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Violin and piano find the zone — and an appreciative Phillips Collection audience

It was an old-fashioned program, ending with the acrobatics of the Saint-Saens “Introduction and Rondo Capriccioso,” that brought the Phillips Collection audience to its feet in appreciation on Sunday, and that’s not an audience usually given to such a display of enthusiasm.

Violinist Misha Keylin and pianist Robert Koenig were a well-matched pair as they wended their way through the wistful Mozart E minor Sonata, K. 304, the Brahms D Minor Sonata Opus 108 no. 3, George Rothberg’s neo-romantic “Rhapsody and Prayer” and a couple of pieces — the Tchaikovsky “Melodie” and the Saint-Saens — that have often been cast as encores, but weren’t here. They grew more comfortable and idiomatic as they headed toward the Rothberg and beyond, and by the time they hit the Tchaikovsky (and Keylin freed himself from the music and music stand) they were absolutely in the zone. The Tchaikovsky soared and the Saint-Saens, powered by Keylin’s splendid bow-arm, was smashing.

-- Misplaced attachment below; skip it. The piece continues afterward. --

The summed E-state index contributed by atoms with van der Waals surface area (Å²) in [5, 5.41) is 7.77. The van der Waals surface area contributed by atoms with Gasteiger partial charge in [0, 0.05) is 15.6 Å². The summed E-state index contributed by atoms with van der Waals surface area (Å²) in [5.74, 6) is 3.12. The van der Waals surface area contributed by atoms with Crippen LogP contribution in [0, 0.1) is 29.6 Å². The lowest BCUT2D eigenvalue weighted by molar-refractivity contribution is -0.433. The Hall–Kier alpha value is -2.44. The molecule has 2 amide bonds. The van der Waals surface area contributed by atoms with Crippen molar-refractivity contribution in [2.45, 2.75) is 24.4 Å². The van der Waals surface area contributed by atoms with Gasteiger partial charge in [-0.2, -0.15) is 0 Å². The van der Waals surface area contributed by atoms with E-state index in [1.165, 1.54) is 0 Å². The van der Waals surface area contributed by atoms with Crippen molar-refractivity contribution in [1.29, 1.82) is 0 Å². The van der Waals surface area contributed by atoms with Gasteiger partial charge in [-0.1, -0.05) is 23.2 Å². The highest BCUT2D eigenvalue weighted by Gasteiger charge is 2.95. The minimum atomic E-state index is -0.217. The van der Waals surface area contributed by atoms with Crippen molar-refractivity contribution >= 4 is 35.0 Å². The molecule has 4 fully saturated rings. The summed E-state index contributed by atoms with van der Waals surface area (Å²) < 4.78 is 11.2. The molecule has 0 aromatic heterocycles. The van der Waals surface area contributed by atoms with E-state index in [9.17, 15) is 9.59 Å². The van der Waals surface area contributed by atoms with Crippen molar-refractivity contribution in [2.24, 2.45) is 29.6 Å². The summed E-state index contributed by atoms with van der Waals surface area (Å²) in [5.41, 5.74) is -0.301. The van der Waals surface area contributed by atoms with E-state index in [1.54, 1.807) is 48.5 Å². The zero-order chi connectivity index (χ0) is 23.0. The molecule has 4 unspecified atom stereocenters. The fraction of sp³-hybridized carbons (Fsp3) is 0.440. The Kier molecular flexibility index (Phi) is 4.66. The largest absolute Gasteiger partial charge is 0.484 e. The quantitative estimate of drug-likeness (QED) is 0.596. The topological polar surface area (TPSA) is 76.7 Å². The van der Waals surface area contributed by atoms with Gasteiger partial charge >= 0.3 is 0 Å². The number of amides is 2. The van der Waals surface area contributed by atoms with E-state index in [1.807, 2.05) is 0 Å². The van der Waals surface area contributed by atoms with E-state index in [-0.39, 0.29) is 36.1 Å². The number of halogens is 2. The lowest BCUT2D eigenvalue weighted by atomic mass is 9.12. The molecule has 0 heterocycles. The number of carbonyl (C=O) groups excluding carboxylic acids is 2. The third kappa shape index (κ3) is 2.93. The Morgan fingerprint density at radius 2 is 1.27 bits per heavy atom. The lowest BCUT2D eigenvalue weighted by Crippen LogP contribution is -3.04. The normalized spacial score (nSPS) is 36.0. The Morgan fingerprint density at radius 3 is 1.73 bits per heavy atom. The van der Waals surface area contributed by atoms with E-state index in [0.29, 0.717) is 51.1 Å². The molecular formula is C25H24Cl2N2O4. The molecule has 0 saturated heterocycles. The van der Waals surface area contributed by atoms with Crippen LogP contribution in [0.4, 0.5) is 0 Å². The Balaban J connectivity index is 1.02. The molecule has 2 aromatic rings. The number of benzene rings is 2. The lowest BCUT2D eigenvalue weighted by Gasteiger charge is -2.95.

The Mozart didn’t fare quite as well. Keylin has adopted a sort of all-purpose vibrato, quick and wide, that is fine for the ecstasy of the Tchaikovsky but that, lavished on the Mozart, just sounded nervous. In Koenig’s hands, loud passages had uncomfortably non-Mozartian sharp edges. The Brahms, which was nicely broad, bold and unfussy, had moments when the violin’s intended anticipatory attacks couldn’t quite mesh with the piano’s down-beats. For his part, Koenig did a particularly admirable job of shaping the phrases of the Brahms last movement.

Rothberg’s short, neo-romantic piece fit in well with the rest of the program. Keylin’s performance was happily free of posturing (but interrupted briefly by a struggle to seat his mute securely). He managed its technical challenges with aplomb and accuracy and offered it up as a coherent and attractive extension of what Brahms might have considered had he lived another 100 years.

Reinthaler is a freelance writer.



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